Religious individuals are, on average, less humble about their intellectual prowess than non-religious individuals, and it is right-wing authoritarianism that accounts for most of the correlation between religiosity and lack of intellectual humility, according to a Pepperdine University study to be published in the August edition of the peer-reviewed journal Personality and Individual Differences.
The Foundation for Critical Thinking defines intellectual humility as “having a consciousness of the limits of one’s knowledge, including a sensitivity to circumstances in which one’s native egocentrism is likely to function self-deceptively.”
In other words, to be intellectually humble means to recognize that you might be wrong about what you believe. This little-studied personality trait could help psychologists shed a light on how people make decisions in various areas of life. Previous research, summarized by The Independent and conducted by Duke University researchers, has indicated that this personality trait is equally spread between religious and non-religious people, liberal and conservative-minded individuals.
New research by Elizabeth J.Krumrei-Mancuso, an Associate Professor of Psychology at Pepperdine University, to an extent contradicts Duke University’s findings but also sheds light on what can now be considered a key factor in this — right-wing authoritarianism.
Krumrei-Mancuso authored a study titled “Intellectual Humility’s Links to Religion and Spirituality and the Role of Authoritarianism.”
Professor Krumrei-Mancuso recruited 302 individuals for the study. Each participant completed an online survey. Three years later, 100 survey participants completed another survey. Upon analysis conducted by Krumrei-Mancuso, the survey results indicated that there is indeed a small, negative link between religiosity and intellectual humility. A third variable, however, further explained the association.
These unexpected findings prompted the Pepperdine University researcher to examine and control right-wing authoritarianism on study participants. This was measured using the so-called Right-Wing Authoritarianism Scale (RWA).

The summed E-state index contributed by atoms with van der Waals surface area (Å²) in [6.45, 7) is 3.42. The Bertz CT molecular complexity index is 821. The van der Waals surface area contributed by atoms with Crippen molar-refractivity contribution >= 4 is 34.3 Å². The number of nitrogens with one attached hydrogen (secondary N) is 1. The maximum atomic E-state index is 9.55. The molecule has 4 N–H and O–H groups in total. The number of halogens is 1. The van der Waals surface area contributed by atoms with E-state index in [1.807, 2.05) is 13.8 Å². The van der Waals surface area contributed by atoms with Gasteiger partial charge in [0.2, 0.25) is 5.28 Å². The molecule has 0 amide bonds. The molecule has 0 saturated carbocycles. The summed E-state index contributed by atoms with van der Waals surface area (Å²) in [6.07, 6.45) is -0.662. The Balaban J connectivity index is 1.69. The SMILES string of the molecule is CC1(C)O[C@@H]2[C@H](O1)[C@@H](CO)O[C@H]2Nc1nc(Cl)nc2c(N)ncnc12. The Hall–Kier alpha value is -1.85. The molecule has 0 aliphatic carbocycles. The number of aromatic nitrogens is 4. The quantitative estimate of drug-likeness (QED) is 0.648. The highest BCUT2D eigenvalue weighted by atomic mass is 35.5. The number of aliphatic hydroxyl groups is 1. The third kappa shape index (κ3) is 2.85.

This scale – the interactive version of it has been published by Opensychometrics – asks participants to agree or disagree with statements such as, “Our country desperately needs a mighty leader who will do what has to be done to destroy the radical new ways and sinfulness that are ruining us.”
“It initially seemed that a number of religious and spiritual variables predicted less intellectual humility over time, but these links mostly disappeared when factoring in the construct of right-wing authoritarianism,” professor Krumrei-Mancuso told PsyPost.
In other words, right-wing authoritarianism, the third variable in Krumrei-Mancuso’s research, explains that, although religion is somewhat related to lack of intellectual humility, the main reason for this lies in sociopolitical attitudes.
Conformity to norms, obedience to leaders, intolerance of deviance, and hostility toward other groups are associated with lack of intellectual humility, and these sociopolitical attitudes are, in turn, associated with right-wing authoritarianism.
In conclusion, Krumrei-Mancuso’s research shows that religious individuals may be slightly less humble about their intellectual abilities, but those who are have their sociopolitical attitudes, which fall under the umbrella of right-wing authoritarianism, to thank for their lack of intellectual humility.